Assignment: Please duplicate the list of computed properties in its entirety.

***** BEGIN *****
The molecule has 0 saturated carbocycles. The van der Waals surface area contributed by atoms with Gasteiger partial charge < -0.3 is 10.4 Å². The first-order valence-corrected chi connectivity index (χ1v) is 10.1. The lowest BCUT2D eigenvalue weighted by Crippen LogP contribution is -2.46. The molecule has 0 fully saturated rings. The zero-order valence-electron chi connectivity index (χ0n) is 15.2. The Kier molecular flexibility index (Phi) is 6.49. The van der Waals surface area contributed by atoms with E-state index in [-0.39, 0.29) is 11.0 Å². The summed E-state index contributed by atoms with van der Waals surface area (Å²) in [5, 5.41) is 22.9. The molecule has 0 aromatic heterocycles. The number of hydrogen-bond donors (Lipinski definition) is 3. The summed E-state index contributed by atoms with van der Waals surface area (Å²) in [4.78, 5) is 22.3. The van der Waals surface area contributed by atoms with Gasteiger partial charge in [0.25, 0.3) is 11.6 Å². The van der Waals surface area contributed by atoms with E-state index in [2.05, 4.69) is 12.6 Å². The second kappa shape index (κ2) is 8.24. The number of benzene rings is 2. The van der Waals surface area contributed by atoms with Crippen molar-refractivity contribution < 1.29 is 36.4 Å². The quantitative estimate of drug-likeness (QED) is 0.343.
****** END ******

The molecule has 0 saturated carbocycles. The van der Waals surface area contributed by atoms with Gasteiger partial charge < -0.3 is 10.4 Å². The first-order valence-corrected chi connectivity index (χ1v) is 10.1. The lowest BCUT2D eigenvalue weighted by Crippen LogP contribution is -2.46. The molecule has 0 fully saturated rings. The zero-order valence-electron chi connectivity index (χ0n) is 15.2. The Kier molecular flexibility index (Phi) is 6.49. The van der Waals surface area contributed by atoms with E-state index in [-0.39, 0.29) is 11.0 Å². The summed E-state index contributed by atoms with van der Waals surface area (Å²) in [5, 5.41) is 22.9. The molecule has 0 aromatic heterocycles. The number of hydrogen-bond donors (Lipinski definition) is 3. The summed E-state index contributed by atoms with van der Waals surface area (Å²) in [4.78, 5) is 22.3. The van der Waals surface area contributed by atoms with Gasteiger partial charge in [0.25, 0.3) is 11.6 Å². The van der Waals surface area contributed by atoms with E-state index in [2.05, 4.69) is 12.6 Å². The second kappa shape index (κ2) is 8.24. The number of benzene rings is 2. The van der Waals surface area contributed by atoms with Crippen molar-refractivity contribution < 1.29 is 36.4 Å². The quantitative estimate of drug-likeness (QED) is 0.343.